Characterization and Clinical Impact of Repetitive Compulsive Behaviors in a Cohort of Psychiatrically Hospitalized Children with ASD

Friday, May 12, 2017: 5:00 PM-6:30 PM
Golden Gate Ballroom (Marriott Marquis Hotel)
M. Grados1, T. Palka2, C. A. Beresford3, F. Barrera4, C. Peura5, P. Kodi1, D. Kaplan6, M. Verdi2 and E. Sannar7, (1)Johns Hopkins University School of Medicine, Baltimore, MD, (2)Developmental Disorders Program, Spring Harbor Hospital, Westbrook, ME, (3)Children's Hospital, Denver Colorado, Aurora, CO, (4)Maine Medical Center, Portland, ME, (5)Developmental Disorders Unit, Spring Harbor Hospital, Westbrook, ME, (6)Child and Adolescent Neuropsychiatry Unit, Sheppard Pratt Health System, Towson, MD, (7)Children's Hospital Colorado, Aurora, CO
Background: Repetitive compulsive behaviors (RCBs), including stereotypies, self-injurious behaviors and compulsions, are a key clinical feature of autism spectrum disorder (ASD). Diverse RCBs have been reported for patients with different levels of IQ and verbal abilities, but scarce data are available for behaviorally dysregulated patients with ASD requiring hospitalization for acute stabilization.

Objectives: This study aims to characterize RCBs and assess their clinical impact for a sample of youth with ASD hospitalized due to acute behaviors and/or co-morbid psychiatric conditions.

Methods: Youth aged 4-20 years, with an ADOS-confirmed ASD and admitted to a specialized inpatient psychiatry unit, were prospectively enrolled in a six-site study examining patient phenotypes, including RCBs, as part of the Autism Inpatient Collection (AIC). Data regarding the occurrence and nature of RCBs, length of hospital stay, parent stress, and patient community-reported sleep were collected. Caregivers also reported on the following measures at admission: Social Communication Questionnaire (SCQ), Aberrant Behavior Checklist-Community (ABC-C), Self-Injury Subscale of the Repetitive Behaviors Scale-Revised (RBS-R), and the Parent Stress Index-4 –Short Form (PSI-4-SF). They also answered direct questions about patient sleep problems at home, including quality of sleep, awakenings and problems falling asleep. Questions that reflect RCBs from the SCQ (7 items), ABC-C (10 items) and RBS-R (8 items) were chosen and compiled to generate an RCBs composite. Linear regressions estimated the effect of the RCB composite on each of the following outcomes: length of hospital stay, community sleep indicators and parental stress, while controlling for confounders.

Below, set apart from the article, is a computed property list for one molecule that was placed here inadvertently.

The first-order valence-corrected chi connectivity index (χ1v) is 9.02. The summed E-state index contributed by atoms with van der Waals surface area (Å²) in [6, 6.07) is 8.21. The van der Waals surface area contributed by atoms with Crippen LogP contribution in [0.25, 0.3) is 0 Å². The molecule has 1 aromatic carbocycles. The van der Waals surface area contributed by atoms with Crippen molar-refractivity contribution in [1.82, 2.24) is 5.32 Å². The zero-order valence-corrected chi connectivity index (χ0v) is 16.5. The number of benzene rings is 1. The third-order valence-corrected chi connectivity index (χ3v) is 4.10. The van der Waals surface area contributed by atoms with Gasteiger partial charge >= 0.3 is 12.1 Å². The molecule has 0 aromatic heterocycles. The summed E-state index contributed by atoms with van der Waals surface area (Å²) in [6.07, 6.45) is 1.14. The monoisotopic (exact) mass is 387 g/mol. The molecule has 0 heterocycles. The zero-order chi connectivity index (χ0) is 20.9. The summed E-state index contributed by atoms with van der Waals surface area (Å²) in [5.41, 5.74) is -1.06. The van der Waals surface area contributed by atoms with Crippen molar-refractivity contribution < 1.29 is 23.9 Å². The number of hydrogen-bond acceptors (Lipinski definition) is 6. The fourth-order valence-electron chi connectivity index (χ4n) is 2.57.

Results: Data from 164 patients with ASD who were hospitalized and had complete survey data were analyzed. The mean patient age was 12.8 years (SD=3.22). The sample was 23% female and 87% Caucasian. The RCB composite score was significantly associated with higher parental stress level (p=0.002), poor sleep in the community (p=0.01), more frequent awakenings in the community (p=0.04) and longer length of stay (p=0.007). RCB composite scores were then adjusted for IQ and parental income as appropriate, with results continuing to be significant for parental stress (p=0.001), poor community sleep (p=0.02), difficulty falling asleep in the community (p=0.02), and length of stay (p=0.05).

Conclusions:  RCBs are common and problematic among psychiatrically hospitalized youth with ASD. Results show that RCBs were correlated with clinical outcomes including dysregulated sleep patterns, longer hospitalizations and greater parental stress. These results are independent of the patient’s IQ and parental income level, suggesting that RCBs could be a specific target for intervention to improve overall outcome. While causal connections between RCBs sleep patterns are not yet evident, future research could investigate neurobiological connections between these two clinical phenomena.